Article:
• What are your fees?  

  • Are you a registered provider for Medicare Australia?

  • Can I use private health funding?

  • Do I need a referral?

Will seeing a mental health therapist help me?

According to a research summary from the Stanford University School of Medicine, some forms of psychotherapy can effectively decrease patients' depression, anxiety and related symptoms such as pain, fatigue and nausea. Research increasingly supports the idea that emotional and physical health are closely linked and that seeing a mental health therapist can improve a person's overall health.

There is convincing evidence that most people who have at least several sessions with a mental health therapist are far better off than individuals with emotional difficulties who are untreated. One major study demonstrated that 50 percent of patients noticeably improved after eight sessions, while 75 percent of individuals in therapy improved by the end of six months.

How will I know if therapy is working?

As you begin therapy, you should establish clear goals with your therapist. You might be trying to overcome feelings of hopelessness associated with depression or control a fear that is disrupting your daily life. Remember, certain goals require more time to reach than others. You and your therapist should decide at what point you may expect to begin to see progress.

It is a good sign if you begin to feel a sense of relief, and a sense of hope. People often feel a wide variety of emotions during therapy. Some qualms about therapy that people may have result from their having difficulty discussing painful and troubling experiences. When you begin to feel relief or hope, it can be a positive sign indicating that you are starting to explore your thoughts and behaviour.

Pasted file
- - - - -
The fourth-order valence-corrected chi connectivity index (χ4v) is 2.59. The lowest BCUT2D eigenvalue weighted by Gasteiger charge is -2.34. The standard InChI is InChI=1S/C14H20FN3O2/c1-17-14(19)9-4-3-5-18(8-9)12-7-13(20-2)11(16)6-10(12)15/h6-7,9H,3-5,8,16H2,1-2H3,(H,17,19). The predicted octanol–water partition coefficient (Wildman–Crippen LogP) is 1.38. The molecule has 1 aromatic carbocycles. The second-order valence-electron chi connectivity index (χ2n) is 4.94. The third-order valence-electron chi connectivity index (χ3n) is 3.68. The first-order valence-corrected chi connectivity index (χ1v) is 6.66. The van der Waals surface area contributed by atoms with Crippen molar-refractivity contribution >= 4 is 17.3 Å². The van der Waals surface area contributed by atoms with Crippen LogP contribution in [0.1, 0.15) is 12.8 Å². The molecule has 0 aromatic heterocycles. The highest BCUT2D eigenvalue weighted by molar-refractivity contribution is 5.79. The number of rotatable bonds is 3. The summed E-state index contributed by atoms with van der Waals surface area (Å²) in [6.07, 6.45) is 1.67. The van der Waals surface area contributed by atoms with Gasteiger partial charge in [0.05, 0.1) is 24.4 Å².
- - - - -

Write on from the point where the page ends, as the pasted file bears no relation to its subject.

Examples of the types of problems that bring people to seek help from mental health therapists are provided below:

A man in his late 20s has just been put on probation at work because of inappropriate behaviour towards his staff and other employees. He has been drinking heavily and is getting into more arguments with his wife.

Once the contributing factors that may have led to the man's increase in stress have been examined, the therapist and the man will design a treatment that addresses the identified problems and issues. The therapist will help the client evaluate how he coped with, and what he learned from, any earlier experiences he had with a similar problem that might be useful for dealing with the current situation.